Thu 02 Apr 2015

A Face To A Name: Visiting Ribera de Duero


For me it is always good putting a face to a name. It can change one’s perception and aid appreciation.

This is also true of wine regions.

I was fortunate enough to travel with our buyer for Spain, Pierre Mansour, to visit producers in Ribera del Duero, taking in Pérez Pascuas (where Gavilan is produced), Bodegas y Viñedos de Monteabellón (where Avaniel comes from) and the legendary Vega Scilia.

After a two-hour drive, we ascended slowly and emerged at what seemed the top of the world onto the plateau some 800m above sea level where Ribera del Duero sits. The area felt barren and harsh – admittedly it was winter, but it did not have hospitable feel of an area that could grow anything, let alone grapes for wine!

The main variety grown, as in Rioja, is tempranillo (known locally as tinto fino or tinto pais), which, remarkably, does flourish in these conditions and produces better fruit in poor soil. Some cabernet sauvignon, merlot and malbec is also grown and blended in some Riberas. The white grape grown is albillo, but it is its reds for which Ribera is famous.

Given that Ribera only gained its official DO status in 1982, one might be forgiven for thinking that this is a relatively new region, but winemaking goes back to Roman times here, and many bodegas have had generations of the same family at their helm.

Attaining DO status appears to have been the catalyst for an influx of investment since and now state-of-the-art winemaking equipment abounds. The region grew from some 20 producers to now over 200. One winemaker we met said, ‘Before the new winery it was like painting the sky with one blue, now I have a whole palette of blues.’

State-of-the-art winery facilities and attention to detal: at Vega Sicilia even the drains are branded!

State-of-the-art winery facilities and attention to detail: at Vega Sicilia even the drains are branded!

Temperature wise, days can be very hot here – up to 40C – but then dropping to cold evenings. Diurnal temperature differences of 30C are not uncommon. The Duero river of course has a role in tempering these conditions, as does growing at this altitude. However, frosts are also a real issue; some occur as late as September, as was the case in 2007. One winemaker commented, ‘2007 wasn’t a wine – it was a miracle!’

But it is these variations in temperature, combined with a typical vine age of over 30 years, that contributes to the character of these wines: they have incredible concentration and tannic structure from the heat of the day, but the coolness of the evenings allow the grapes to compose themselves and preserve acidity, meaning that the wines retain a beautiful seam of freshness.

We found the quality of the fruit to be good and healthy, and the wines we tried shone through and revealed great purity of fruit and fragrance. There was great structure too , and a gamut of flavours from sweet fruits of the forest to dark fruits, taking in herbal notes, a mineral mildness and a subtle savoury quality; all held together with firm to velvety tannins.

Oak contact also defines these wines. The careful toasting of the oak and choice of French or American oak enhanced the body and flavour of these wines imparting an array of spices introducing notes of mocha, tar and coconut, as well as the more common vanilla.

I now have a greater sense of wines from Ribera and their quality – wines that I feel offer an appealing generosity and a character entirely different from Rioja. The wines have their own distinctive style and identity. Take for instance the Avaniel (£7.50), a fresh-tasting, fruit-forward Ribera made without oak; or try the bold Gavilan (£10.95) to get a feel for the dense dark fruit, all backed up with a toasted oak background. To witness its aging potential, try the 2009 Viña Pedrosa Reserva (£26), which has concentration balanced with elegance and poise; it’s starting to drink well now but will also reward those who can be patient. All would suit hearty meals!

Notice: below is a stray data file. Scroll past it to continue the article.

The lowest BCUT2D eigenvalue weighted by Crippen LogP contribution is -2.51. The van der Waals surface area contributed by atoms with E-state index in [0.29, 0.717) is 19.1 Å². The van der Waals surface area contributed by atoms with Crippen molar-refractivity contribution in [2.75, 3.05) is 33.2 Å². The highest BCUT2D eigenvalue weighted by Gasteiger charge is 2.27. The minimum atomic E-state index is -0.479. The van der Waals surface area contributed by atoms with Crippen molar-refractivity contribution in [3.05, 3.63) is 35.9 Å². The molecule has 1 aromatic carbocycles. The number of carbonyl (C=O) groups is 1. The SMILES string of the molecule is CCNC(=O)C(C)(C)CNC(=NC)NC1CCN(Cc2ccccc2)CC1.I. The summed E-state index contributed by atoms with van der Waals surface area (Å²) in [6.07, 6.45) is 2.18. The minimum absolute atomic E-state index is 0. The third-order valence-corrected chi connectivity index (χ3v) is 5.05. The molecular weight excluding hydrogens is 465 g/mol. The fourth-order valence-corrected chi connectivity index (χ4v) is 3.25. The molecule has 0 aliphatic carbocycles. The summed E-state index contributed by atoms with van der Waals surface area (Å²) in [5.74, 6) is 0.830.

For someone in an advisory role, like myself, a foray into a region like this provides better understanding of a region and people, and ultimately the wine. I left with the overriding impression that Ribera del Duero is an area where tradition and technology have married together harmoniously.

Seeing really is believing.

Conrad Braganza
The Cellar Showroom

Categories : Spain


  1. Denis Chamberlain says:

    Very interesting article. I have been getting to know Ribera del Duero wines over the past couple of years and would love to follow in Conrad’s footsteps. Does the Society have any suggestions for a trip to the area?

  2. Alan Meredith says:

    I have visited Palencia on business many times over the past twelve years and have learned to appreciate the Ribera del Duero wines, I recommend visiting Palencia and the surrounding area of Castile and Leon down to Avila and you will not only enjoy some beautiful towns and cities but also the wonderful wines of the region. Winters are cold and Summers are hot, the people are welcoming and the food is excellent.

  3. David Newlove says:

    Lovely article Conrad and helps explain the difference between these two great wines. Thank you.

  4. George Clarke says:

    “The Douro river flows through Portugal enters Spain to become the Duero …”.
    Sorry to be a nit-picker, but the Duero rises in SPAIN, crosses into Portugal, and flows into the Atlantic at Porto.

  5. Alan Bairstow says:

    I am a recent convert to the wines of Ribera del Duero following a retirement gift of Biberius Tempranillo 2012 14%ABV.

    To say that I am enraptured by the Biberius would be an understatement. It far exceeds any Rioja I have tasted and suggest that you add it to the Wine Society’s list.

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